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Migrating from Packer.nvim to Lazy.nvim

··651 words·4 mins·
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TL;DR: Lazy.nvim is amazing. It is easy to switch and reduce your startup time immensely. Just try it!

I think Packer.nvim has been a revolutionary plugin manager after nvim 0.5. It introduces a lot of lazy loading techniques to speed up the startup process of Neovim.

Background and history

I migrated from vim-plug to Packer.nvim in July 2021 and haven been happily using it since. The advanced lazy-loading reduced my startup time to around 250ms.

However, packer does have its own issues:

  • It introduces the packer_compiled.lua file. Each time you made changes to packer config, you need to run Packer Compile or Packer Sync to sync your changes. This is error-prone and not user-friendly, especially for novice users.
  • The Lazy loading mechanisms provided by Packer is somewhat complicated. There are settings such as cond, cmd, key, ft to control the plugin lazy loading.

At the beginning of this year (2023), the renowned plugin author folke introduced Lazy.nvim1, which quickly gained the attention of Neovim users and has been widely adopted.

Since this year, packer hasn’t been actively maintained anymore, presumably due to the introduce of Lazy.nvim. Not too long ago, Packer has officially announced that it is no longer maintained. This is the last straw that prompts me to try Lazy.nvim.

Migrating from Packer to Lazy.nvim

In Lazy.nvim, each plugin has a plugin spec, which specifies how you want to install the plugin and other conditions.

Simple changes

The documentation of Lazy has a section on migrating from Packer.nvim: It mainly deals with some key changes for the Lazy plugin spec.

Lazy-loading events

Lazy.nvim provides a special autocmd event called VeryLazy. Basically, you can use VeryLazy for all plugins that do not require immediate use after Nvim startup. However, for some plugins, setting the Lazy loading events to VeryLazy leads to issues. After nvim startup, these plugins do not work properly for me:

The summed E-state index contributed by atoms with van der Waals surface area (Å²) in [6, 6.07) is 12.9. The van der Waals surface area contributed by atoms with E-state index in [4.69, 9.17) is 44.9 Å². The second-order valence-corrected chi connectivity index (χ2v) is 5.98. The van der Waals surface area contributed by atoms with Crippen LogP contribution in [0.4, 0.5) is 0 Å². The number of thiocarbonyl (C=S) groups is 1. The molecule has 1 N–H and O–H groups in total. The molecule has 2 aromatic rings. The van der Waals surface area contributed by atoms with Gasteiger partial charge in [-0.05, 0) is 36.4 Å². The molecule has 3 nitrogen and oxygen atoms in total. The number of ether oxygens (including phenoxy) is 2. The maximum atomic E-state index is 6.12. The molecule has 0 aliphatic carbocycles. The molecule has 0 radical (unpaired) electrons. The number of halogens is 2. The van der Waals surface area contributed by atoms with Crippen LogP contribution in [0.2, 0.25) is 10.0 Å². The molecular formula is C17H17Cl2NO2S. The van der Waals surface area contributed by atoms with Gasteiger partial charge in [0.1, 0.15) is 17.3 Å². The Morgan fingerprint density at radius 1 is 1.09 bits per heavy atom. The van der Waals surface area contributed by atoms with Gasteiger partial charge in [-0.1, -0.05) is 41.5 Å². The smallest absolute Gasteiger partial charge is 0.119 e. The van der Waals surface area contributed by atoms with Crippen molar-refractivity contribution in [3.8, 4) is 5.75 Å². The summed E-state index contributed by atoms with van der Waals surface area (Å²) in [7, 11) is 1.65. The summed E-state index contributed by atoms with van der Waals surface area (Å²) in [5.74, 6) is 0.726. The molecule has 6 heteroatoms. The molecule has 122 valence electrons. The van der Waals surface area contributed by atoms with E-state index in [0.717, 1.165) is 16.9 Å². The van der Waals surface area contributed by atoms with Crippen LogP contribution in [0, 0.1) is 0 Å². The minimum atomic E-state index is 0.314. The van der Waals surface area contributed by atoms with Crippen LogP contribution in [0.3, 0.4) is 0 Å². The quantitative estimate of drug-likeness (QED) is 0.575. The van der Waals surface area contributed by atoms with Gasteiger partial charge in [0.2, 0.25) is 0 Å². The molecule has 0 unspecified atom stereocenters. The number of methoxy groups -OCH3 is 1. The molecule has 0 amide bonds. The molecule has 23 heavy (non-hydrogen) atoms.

• andymass/vim-matchup: We need to use BufRead as the event.
  • akinsho/bufferline.nvim: If we use VeryLazy for bufferline.nvim, the tabline can not be shown. I have to use BufEnter event as the trigger.
  • nvim-cmp and nvim-lspconfig: The lsp can not be attached to the current buffer if we use VeryLazy. As a result, nvim-cmp can not auto-complete using the nvim-lsp source. I changed the event to { 'BufRead', 'BufNewFile' }, and it works.

Conditional installation

Previously when I use Packer, if I want to install a plugin based on some condition, I need to wrap the use{} statement inside the install condition:

if vim.g.is_mac then
    use { "nvim-treesitter/nvim-treesitter", ... }

For Lazy.nvim, we can use the enabled key from the plugin spec to control the installation condition, some thing like this:

-- only install nvim-tree on macOS
    enabled = function()
      if vim.g.is_mac then
        return true
      return false

Multi-level dependencies?

If plugin A depends on plugin B (A needs to be loaded after B, since A needs some functions from B), and plugin B depends on plugin C. In Packer, you would write something like this:

use { 'A', after = 'B' }
use { 'B', after = 'C' }
use { 'C' }

In Lazy.nvim, I am not sure how to express this?

   dependencies = { 'A' }
   dependencies = { 'B' }

{ 'A' }

Not sure if this is the correct way to do this in Lazy.nvim?

Lazy vs Packer

After switching to Lazy.nvim, even without excessive optimization, my startup time has been decreased to around 40-70ms. Compared to previous startup time of 250ms by Packer.nvim, lazy.nvim is truly amazing.

Lazy.nvim also has a beautiful and feature-rich UI compared to the more primitive Packer UI. You can install, update, sync, profile plugins startup time with ease.

For anymore interested, you can check my current Lazy.nvim config here.



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